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Roughly half of Florida's homes and businesses remained without electricity on Tuesday, two days after Hurricane Irma plowed through the state. A lot of the business recovery efforts there will depend on how quickly power can be restored.

On her way to work Tuesday morning, Carol McDaniel, vice president of human resources for the Johns Hopkins All Children's Hospital in St. Petersburg, made her way through darkened neighborhoods.

Harriet Jones / WNPR

Alexion Pharmaceuticals plans to move its headquarters out of the city of New Haven where it began as a startup. The giant company will relocate its corporate office to Boston, the third major company to announce a move from the state in the last two years, following General Electric and Aetna.

Alice Collins Plebuch

Unearthing family history -- one saliva sample at a time.

This hour: how low-cost DNA testing helped spawn an industry and, with it, a new wave of genealogical sleuthing.

Staff Sgt. Daniel J. Martinez / Air National Guard

Insurance companies are still in the midst of settling claims from Hurricane Harvey. Now they must prepare for possibly an even bigger impact from Irma. 

Driving down the main commercial artery in Muncie, Ind., it seems the job market is doing well. The local unemployment rate stands at 3.8 percent, and there are hiring signs posted outside the McDonald's, a pizza joint and at stop lights.

Around 2007 — the last time the market was so tight — job applicants came streaming through the offices of Express Employment Professionals, a staffing agency that screens and places about 120 workers a month, mostly at the local manufacturing firms.

LEGO plans to cut about 1,400 jobs worldwide. The toy company, whose U.S. headquarters is in Enfield, Connecticut, saw revenue drop 5 percent for the first half of 2017, compared to the same period last year.

Updated at 12:25 p.m. ET

Chicago-based Tronc, the newspaper chain that owns The Chicago Tribune, has struck a deal to buy The New York Daily News.

The venerable tabloid, long a staple of New York's working class and subway patrons, will reportedly be purchased for $1 and the assumption of operational and pension liabilities, according to The Chicago Tribune.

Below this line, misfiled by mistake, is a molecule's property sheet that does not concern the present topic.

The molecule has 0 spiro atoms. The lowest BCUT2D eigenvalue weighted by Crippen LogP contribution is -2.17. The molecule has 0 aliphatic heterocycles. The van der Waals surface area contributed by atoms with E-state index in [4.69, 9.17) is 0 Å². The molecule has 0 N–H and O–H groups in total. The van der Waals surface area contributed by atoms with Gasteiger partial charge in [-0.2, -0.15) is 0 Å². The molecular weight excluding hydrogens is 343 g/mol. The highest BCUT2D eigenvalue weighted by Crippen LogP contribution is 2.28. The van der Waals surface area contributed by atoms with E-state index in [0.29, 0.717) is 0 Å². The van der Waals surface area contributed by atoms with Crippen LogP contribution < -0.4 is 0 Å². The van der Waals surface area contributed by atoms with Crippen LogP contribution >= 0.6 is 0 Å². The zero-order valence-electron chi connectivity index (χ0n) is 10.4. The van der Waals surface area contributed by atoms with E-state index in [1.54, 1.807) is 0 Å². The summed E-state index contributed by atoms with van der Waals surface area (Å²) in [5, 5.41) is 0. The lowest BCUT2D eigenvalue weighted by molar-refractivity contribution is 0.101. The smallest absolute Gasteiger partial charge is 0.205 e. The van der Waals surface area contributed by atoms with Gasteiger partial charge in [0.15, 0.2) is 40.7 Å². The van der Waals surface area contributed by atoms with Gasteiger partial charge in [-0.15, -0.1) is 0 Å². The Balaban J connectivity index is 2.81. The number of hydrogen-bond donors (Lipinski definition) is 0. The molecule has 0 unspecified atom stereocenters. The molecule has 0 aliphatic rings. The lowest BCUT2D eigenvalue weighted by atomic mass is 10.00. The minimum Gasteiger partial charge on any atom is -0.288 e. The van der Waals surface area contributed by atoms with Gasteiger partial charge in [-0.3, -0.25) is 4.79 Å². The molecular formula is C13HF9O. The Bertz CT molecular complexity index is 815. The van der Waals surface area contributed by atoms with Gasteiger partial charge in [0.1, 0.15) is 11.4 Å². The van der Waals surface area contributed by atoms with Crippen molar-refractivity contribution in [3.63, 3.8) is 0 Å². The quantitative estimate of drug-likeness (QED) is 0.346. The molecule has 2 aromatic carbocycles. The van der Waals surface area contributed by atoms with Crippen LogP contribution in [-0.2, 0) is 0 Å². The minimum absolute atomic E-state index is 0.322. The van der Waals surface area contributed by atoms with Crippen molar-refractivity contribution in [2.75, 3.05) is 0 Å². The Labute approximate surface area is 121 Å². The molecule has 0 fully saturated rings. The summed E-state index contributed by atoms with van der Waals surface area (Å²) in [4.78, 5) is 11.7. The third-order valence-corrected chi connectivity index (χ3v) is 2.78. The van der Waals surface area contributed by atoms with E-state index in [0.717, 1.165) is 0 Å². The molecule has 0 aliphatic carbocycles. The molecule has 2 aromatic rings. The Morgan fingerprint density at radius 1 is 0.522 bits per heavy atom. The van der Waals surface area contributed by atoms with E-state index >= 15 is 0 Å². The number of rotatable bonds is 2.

UTC

United Technologies’s aerospace units are about to get a lot bigger. The Farmington-based conglomerate has announced it will buy Rockwell Collins in a $30 billion dollar deal -- its biggest ever. 

Harriet Jones / WNPR

The U.S. Secretary of Agriculture said Thursday he hopes progress towards immigration reforms around farm labor could lead to a more comprehensive immigration policy fix. Sonny Perdue was speaking during a forum with Connecticut farmers. 

Randy Bresnik / NASA Goddard Space Flight Center

Insurers are among those deploying teams to communities affected by Hurricane Harvey. Travelers, which has its property casualty lines based in Hartford, has dispatched three mobile claims centers to the state. 

Dan Moyle / Creative Commons

A longtime observer of Connecticut’s economy says plans to cut education grants to towns as a way of balancing the state budget could end up damaging the housing market. 

Ryan Caron King / WNPR

Health insurer Aetna has admitted it inadvertently revealed the HIV status of some of its customers in a paper mailing last month. 

Before a solar project, Mark Holohan usually gives his customers plenty of time to mull over the cost. But lately, installers are scooping up panels so quickly that Holohan has trouble guaranteeing a price for too long.

"We have a sort of panic buying mode in the marketplace right now. Inventories have fallen. Availability has decreased. Prices have risen," Holohan, the solar division manager at Wilson Electric, said over the clatter of machines and workers in the company's warehouse outside Phoenix, Ariz.

Helge V. Keitel / Creative Commons

According to the U.S. Bureau of Labor Statistics, an estimated 56 percent of women will be employed or looking for work by the year 2024 -- that's a nearly one percent decrease from 2015.

Still, investment in female leadership has grown at some workplaces -- including Connecticut-based United Technologies Corporation.

neetalparekh via flickr.com / Creative Commons

Connecticut saw jobs growth slow significantly in July, according to the latest figures from the state Department of Labor. Preliminary monthly totals show the state lost 600 jobs in July, and its unemployment rate remained unchanged at five percent. 

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